Mayor Oliver Queen Will Kill Again
'Arrow' may have finally found a sense of purpose again. And that purpose is murder.
The past couple seasons of Arrow have been pretty rough, so much so that the show’s executive producers have gone so far as to promise that subsequent seasons will go “back to basics.” The assurances have always seemed genuine, but the show has yet to return to the magic of its first two seasons. Will the fifth season finally see the show going back to go forward? One episode in and there’s reason for some hope, but there is also this: Arrow has has turned disappointment into an art. At this point the show that opened to door for CW’s other DC series — and even Gotham — doesn’t succeed because the seriousness of the early episodes no longer suits it.
The Season 5 premiere, “Legacy,” is on the right track. Sure, Oliver Queen’s entire political career and Quentin Lance’s kind of laughable “TV drunk” problem remain hard to swallow, but Arrow’s flashbacks are interesting again. And that matters. Fans want to know about Oliver’s time in Russia with the Bratva and they’re finally getting those scenes, which are full of proverbs about sharks and discussions of how Oliver struggles to move forward. Sounds a bit like meta-commentary.
It’s true, by the way, that Oliver can’t stop living in the past. He’s in denial about the disintegration of Team Arrow. So, in classic Queen style, he spends most of the premiere working as a lone wolf in order to make room for the return of his team members who seem unlikely to come back. And it’s not as though there aren’t viable sidekick options. The episode starts with Green Arrow refusing to let baby vigilante Wild Dog (Rick Gonzalez) join in on his vigilante games. Felicity has also rounded up a list of candidates to join Team Arrow. Oliver’s argument against these potential new team members — whom he refuses to ever call “team” members — is that they’re “amateurs,” which sounds ridiculous because it’s not like there’s a union or anything. That said, the sentiment does make some sense coming from Oliver: He was never an amateur as a vigilante. He started his work as the Hood fully-formed, having gotten all of his on-the-job training from five years on Lian Yu, working with A.R.G.U.S., and getting down and dirty in Russia. He didn’t train on the job.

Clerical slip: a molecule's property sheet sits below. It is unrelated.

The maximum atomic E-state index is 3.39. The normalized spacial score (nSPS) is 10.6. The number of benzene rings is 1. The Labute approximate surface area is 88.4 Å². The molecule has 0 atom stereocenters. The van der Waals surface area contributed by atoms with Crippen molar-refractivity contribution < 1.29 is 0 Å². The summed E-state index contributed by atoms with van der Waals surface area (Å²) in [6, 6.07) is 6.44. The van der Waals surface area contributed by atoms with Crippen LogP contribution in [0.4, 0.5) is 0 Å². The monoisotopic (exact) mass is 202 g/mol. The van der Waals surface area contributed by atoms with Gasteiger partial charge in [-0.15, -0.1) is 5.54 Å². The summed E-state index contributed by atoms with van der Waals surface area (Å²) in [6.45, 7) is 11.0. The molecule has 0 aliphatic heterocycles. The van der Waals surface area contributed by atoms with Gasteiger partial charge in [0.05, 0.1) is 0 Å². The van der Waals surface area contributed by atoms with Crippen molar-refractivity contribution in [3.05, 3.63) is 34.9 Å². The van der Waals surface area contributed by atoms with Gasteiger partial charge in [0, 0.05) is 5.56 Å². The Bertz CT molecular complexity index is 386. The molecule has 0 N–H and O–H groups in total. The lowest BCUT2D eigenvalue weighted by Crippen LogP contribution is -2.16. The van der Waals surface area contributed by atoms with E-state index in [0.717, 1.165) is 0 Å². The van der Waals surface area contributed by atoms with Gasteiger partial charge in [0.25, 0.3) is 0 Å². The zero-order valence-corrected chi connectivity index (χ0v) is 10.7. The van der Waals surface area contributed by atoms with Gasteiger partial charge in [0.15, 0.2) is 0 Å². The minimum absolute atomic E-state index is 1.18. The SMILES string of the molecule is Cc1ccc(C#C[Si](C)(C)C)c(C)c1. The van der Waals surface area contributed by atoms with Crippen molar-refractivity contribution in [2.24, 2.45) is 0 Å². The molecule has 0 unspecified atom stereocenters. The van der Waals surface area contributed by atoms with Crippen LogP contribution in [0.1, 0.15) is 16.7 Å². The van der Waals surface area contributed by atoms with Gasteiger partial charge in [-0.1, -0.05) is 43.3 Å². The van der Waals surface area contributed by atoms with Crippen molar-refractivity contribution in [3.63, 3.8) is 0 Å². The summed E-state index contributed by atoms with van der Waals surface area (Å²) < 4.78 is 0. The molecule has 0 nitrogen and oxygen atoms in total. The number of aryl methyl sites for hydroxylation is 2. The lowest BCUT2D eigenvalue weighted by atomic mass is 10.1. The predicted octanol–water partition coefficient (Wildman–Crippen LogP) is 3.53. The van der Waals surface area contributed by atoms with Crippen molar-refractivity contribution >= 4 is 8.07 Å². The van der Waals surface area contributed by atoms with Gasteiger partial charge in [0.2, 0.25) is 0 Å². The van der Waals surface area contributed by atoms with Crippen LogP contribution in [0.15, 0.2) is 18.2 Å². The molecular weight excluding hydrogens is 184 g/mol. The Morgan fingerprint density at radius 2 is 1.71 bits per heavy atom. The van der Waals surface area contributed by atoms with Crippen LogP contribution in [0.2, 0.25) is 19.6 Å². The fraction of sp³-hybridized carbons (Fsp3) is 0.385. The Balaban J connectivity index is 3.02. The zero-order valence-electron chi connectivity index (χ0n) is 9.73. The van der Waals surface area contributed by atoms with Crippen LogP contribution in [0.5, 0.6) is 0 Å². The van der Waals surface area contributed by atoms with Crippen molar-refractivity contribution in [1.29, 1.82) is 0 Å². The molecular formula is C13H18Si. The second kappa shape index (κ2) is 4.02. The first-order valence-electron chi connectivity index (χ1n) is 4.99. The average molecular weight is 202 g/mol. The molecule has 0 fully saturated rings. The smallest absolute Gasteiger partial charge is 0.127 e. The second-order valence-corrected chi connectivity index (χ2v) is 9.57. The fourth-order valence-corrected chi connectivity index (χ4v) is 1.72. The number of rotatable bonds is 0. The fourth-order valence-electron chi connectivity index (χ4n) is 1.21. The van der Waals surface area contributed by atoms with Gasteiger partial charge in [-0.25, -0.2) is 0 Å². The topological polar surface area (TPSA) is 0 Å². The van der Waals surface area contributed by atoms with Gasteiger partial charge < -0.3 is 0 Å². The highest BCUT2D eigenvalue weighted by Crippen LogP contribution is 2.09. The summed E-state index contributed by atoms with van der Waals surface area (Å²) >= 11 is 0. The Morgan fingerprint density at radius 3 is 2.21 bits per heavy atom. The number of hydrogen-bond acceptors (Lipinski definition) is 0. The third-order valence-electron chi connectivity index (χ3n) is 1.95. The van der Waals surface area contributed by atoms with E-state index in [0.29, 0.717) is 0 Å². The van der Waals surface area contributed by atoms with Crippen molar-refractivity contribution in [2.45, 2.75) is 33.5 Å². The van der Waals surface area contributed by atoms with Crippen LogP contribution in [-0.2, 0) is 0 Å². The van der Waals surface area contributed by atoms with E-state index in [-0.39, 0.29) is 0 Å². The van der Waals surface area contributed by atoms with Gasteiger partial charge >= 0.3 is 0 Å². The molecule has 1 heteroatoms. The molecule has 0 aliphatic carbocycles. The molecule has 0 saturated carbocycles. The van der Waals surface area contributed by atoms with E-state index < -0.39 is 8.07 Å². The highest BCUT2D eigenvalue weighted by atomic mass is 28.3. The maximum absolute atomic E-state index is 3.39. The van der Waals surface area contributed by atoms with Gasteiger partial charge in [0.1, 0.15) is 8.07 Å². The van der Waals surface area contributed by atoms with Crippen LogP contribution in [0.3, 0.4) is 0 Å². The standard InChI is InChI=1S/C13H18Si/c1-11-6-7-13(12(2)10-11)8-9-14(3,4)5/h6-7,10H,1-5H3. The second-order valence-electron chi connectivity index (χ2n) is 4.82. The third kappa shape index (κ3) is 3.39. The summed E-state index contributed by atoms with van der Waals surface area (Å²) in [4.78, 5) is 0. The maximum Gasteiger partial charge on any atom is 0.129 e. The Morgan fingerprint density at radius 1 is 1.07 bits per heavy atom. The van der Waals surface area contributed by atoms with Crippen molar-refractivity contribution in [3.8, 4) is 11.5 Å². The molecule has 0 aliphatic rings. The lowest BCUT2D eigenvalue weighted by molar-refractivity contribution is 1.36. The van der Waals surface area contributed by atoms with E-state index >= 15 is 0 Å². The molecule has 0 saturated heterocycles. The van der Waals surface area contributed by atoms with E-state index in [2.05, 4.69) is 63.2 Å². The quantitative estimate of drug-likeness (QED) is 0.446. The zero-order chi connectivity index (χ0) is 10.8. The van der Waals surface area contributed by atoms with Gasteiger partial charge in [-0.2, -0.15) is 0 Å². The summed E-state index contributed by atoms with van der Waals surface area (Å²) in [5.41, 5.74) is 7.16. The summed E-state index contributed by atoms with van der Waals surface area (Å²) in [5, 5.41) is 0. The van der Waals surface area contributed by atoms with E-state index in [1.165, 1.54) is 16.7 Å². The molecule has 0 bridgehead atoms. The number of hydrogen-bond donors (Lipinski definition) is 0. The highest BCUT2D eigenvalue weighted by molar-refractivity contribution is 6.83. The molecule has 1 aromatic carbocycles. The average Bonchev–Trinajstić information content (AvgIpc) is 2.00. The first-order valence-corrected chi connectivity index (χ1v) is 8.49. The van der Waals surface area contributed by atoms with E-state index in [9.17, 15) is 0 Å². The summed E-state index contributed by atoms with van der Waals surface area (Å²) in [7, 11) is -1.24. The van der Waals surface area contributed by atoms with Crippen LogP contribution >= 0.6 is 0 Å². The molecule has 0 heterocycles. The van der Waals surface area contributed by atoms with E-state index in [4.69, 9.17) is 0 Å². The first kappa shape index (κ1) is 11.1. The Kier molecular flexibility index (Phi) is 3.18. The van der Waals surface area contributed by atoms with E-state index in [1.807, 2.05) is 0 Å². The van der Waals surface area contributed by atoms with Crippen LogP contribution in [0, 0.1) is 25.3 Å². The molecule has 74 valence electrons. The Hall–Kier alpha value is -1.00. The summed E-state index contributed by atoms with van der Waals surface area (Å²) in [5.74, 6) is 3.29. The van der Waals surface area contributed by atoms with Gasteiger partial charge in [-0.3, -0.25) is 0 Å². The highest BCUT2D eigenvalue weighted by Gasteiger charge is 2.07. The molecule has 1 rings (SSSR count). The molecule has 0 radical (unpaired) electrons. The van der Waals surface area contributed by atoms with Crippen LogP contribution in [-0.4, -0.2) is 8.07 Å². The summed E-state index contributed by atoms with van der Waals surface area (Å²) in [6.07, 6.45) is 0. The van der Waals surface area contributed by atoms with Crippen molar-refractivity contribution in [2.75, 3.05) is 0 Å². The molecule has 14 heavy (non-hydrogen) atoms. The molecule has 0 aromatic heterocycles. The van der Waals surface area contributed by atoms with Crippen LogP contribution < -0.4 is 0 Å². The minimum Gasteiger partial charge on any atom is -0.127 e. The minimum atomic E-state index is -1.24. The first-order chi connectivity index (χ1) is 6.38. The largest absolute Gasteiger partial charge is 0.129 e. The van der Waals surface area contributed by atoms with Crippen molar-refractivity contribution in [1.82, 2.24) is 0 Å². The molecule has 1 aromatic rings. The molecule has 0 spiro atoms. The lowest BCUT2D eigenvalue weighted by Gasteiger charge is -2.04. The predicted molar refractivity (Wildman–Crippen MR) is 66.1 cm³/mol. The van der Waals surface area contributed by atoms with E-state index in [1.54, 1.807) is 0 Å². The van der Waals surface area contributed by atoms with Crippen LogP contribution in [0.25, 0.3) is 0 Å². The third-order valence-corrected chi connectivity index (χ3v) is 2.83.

He was less prepared, however, to become mayor, a job that doesn’t suit him. The Star City Star (a terrible newspaper name) mockingly calls Oliver “Handsome Mayor (a terrible nickname), and as much as Arrow needs the audience to buy him in this role, it’s impossible. His rousing speeches about community don’t make sense within the context of the show. The truth is that Star City is too dumb to function. And the irresponsible voters got what they wanted: broad-shouldered leadership, a human wrecking ball.
Oliver is only effective as a civic leader when he’s got someone to fight. This season that Big Bad will be a gangster named Tobias Church (Chad L. Coleman). The man goes by “Charon,” after the ferryman of Hades, but is less self serious than previous Arrow enemies. He’s a human and seems fairly believable. Hopefully he’ll help ground the show by moving it away from wizardry.
Oliver’s other opposition this season will be Prometheus — we’re doing a whole Greek thing — an archer and a murderer. He’s basically Reverse-Arrow and his presence seems designed to remind people about the hero’s origins. It’s a nice touch because Prometheus brings out the Arrow in Oliver Queen. The protagonist is gonna kill again. The mood gets a bit darker, but the show is better for that.
Unfortunately, Oliver’s lone wolf status is compromised after a “flashback” to Laurel’s last words: “Please don’t let me be the last Canary.” We know that he’s gonna have to train someone and that this thing is gonna head in the direction of Arrow: Vigilante School. That’s not “back to basics” as such, but it might work out. It probably all depends on how you feel about Scrubs: Med School.